Nostalgia Is Not a Feature

On Thursday, Apple unveiled the latest MacBook Pro, with a fancy new multi-touch screen sitting above the keyboard in place of the function keys. And of course, instead of focusing on the exciting new features of the laptops, people are pointing out all the bad things.

I’m not saying you’re not allowed to be disappointed that this shiny new computer doesn’t have an SD card slot, or that the 15-inch model “only” has 16 GB of RAM. But people are saying that Apple doesn’t care about the Mac any more because they removed the startup chime.

That’s right, it’s apparently a huge deal that these Macs don’t make a loud “BOOOOONG” sound when you first turn them on.

Now, I am aware that the startup chime had a purpose, to signal that the startup diagnostics passed and the machine is fine to continue booting. But do we really need our computers to audibly tell us that every time we turn them on? There are other sounds a Mac can make at startup which indicate a fault; by removing the startup chime, it makes those fault sounds much more obvious.

I bet you never shut down your Mac other than restarting it for software updates and maybe to use Boot Camp. So you probably hear that chime incredibly rarely nowadays anyway.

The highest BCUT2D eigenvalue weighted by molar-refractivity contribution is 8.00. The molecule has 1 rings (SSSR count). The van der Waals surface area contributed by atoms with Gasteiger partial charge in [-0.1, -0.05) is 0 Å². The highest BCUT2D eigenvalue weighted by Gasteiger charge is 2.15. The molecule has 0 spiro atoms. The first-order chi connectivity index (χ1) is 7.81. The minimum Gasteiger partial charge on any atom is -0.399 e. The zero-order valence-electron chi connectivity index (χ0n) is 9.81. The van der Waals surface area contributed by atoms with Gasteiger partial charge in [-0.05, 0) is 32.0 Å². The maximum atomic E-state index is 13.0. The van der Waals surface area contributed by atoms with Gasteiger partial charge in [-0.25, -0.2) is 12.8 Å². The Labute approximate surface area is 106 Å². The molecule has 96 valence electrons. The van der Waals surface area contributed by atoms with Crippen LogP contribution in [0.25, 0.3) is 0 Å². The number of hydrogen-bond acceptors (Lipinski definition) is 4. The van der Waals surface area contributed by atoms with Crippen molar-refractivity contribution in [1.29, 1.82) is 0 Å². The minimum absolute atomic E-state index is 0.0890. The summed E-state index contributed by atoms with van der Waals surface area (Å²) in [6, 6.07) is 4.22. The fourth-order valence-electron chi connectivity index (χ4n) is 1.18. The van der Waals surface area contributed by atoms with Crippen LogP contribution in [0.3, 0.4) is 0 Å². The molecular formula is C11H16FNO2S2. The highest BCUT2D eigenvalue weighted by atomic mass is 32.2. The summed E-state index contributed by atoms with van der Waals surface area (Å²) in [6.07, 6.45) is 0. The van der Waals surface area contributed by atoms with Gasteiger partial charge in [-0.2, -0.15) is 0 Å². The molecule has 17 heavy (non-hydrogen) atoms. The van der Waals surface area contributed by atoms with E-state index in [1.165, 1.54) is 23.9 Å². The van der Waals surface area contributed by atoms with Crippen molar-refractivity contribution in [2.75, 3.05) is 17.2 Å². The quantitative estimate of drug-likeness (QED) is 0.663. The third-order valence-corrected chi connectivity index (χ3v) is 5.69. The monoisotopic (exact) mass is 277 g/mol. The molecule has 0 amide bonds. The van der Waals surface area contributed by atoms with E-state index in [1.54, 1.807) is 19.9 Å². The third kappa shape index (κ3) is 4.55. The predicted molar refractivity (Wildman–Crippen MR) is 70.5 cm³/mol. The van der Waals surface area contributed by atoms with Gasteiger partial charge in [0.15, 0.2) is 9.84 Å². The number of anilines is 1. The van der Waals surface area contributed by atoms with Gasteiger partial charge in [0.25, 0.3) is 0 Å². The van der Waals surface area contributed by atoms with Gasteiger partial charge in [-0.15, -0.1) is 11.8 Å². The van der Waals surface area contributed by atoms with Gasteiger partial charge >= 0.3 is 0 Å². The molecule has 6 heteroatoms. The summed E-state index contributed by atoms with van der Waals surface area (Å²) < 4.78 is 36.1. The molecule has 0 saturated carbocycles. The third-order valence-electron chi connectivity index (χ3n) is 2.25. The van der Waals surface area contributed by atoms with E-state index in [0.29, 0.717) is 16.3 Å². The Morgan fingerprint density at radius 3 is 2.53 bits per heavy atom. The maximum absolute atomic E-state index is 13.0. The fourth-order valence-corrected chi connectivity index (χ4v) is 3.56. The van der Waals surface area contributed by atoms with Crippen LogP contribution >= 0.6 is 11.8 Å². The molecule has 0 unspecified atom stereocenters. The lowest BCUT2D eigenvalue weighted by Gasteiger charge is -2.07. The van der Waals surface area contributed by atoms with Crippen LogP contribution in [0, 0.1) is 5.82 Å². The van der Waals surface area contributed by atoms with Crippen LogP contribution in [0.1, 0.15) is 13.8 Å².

So why the big fuss about the lack of a chime on these MacBook Pros? Nostalgia. Because that’s just how it’s always been, so changing it must immediately be a sign of doom.

On 512 Pixels, Stephen Hackett says:

However, the startup chime is ingrained into the experience of having a Mac, I’m sad to see it go. It’s tradition. It’s like losing the Happy Mac all over again.

Tradition. Part of the experience. These things may be true, but forgetting how loud your system volume was last time you shut down your computer and disturbing a quiet room with a BOOOOONG isn’t a good experience.

Paired with the fact that apparently these computers turn on as soon as you open the lid, even if they were shut down, I think this is actually a great feature. Clearly Apple is attempting to design these laptops to feel like they’re always ready to use in an instant. You don’t even need to care whether it’s in sleep mode or turned off. Just open the lid and your computer is there waiting for you. Isn’t that a great idea for the experience of using a Mac? Having a startup chime would break that illusion.

Keeping things around just because they’ve always been there isn’t how you design future generations of products. Just ask the headphone jack on your iPhone 7.

Nostalgia may be a nice feeling once in a while, but it is not a feature.